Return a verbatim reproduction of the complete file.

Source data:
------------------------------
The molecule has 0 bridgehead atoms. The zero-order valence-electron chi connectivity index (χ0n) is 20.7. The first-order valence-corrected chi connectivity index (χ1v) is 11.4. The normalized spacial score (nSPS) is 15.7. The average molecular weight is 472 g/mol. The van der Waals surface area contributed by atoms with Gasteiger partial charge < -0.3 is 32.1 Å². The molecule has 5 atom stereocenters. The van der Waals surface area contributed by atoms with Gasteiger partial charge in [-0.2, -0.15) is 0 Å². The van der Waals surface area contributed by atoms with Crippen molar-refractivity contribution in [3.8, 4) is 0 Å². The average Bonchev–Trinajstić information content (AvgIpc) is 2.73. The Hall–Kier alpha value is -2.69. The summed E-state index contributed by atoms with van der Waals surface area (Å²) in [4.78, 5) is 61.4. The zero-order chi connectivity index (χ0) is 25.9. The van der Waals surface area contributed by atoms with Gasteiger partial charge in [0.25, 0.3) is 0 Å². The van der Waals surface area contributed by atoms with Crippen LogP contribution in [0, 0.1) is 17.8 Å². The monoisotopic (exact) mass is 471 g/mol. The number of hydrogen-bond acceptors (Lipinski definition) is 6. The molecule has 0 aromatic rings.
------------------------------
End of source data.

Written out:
The molecule has 0 bridgehead atoms. The zero-order valence-electron chi connectivity index (χ0n) is 20.7. The first-order valence-corrected chi connectivity index (χ1v) is 11.4. The normalized spacial score (nSPS) is 15.7. The average molecular weight is 472 g/mol. The van der Waals surface area contributed by atoms with Gasteiger partial charge < -0.3 is 32.1 Å². The molecule has 5 atom stereocenters. The van der Waals surface area contributed by atoms with Gasteiger partial charge in [-0.2, -0.15) is 0 Å². The van der Waals surface area contributed by atoms with Crippen molar-refractivity contribution in [3.8, 4) is 0 Å². The average Bonchev–Trinajstić information content (AvgIpc) is 2.73. The Hall–Kier alpha value is -2.69. The summed E-state index contributed by atoms with van der Waals surface area (Å²) in [4.78, 5) is 61.4. The zero-order chi connectivity index (χ0) is 25.9. The van der Waals surface area contributed by atoms with Gasteiger partial charge in [0.25, 0.3) is 0 Å². The van der Waals surface area contributed by atoms with Crippen LogP contribution in [0, 0.1) is 17.8 Å². The monoisotopic (exact) mass is 471 g/mol. The number of hydrogen-bond acceptors (Lipinski definition) is 6. The molecule has 0 aromatic rings.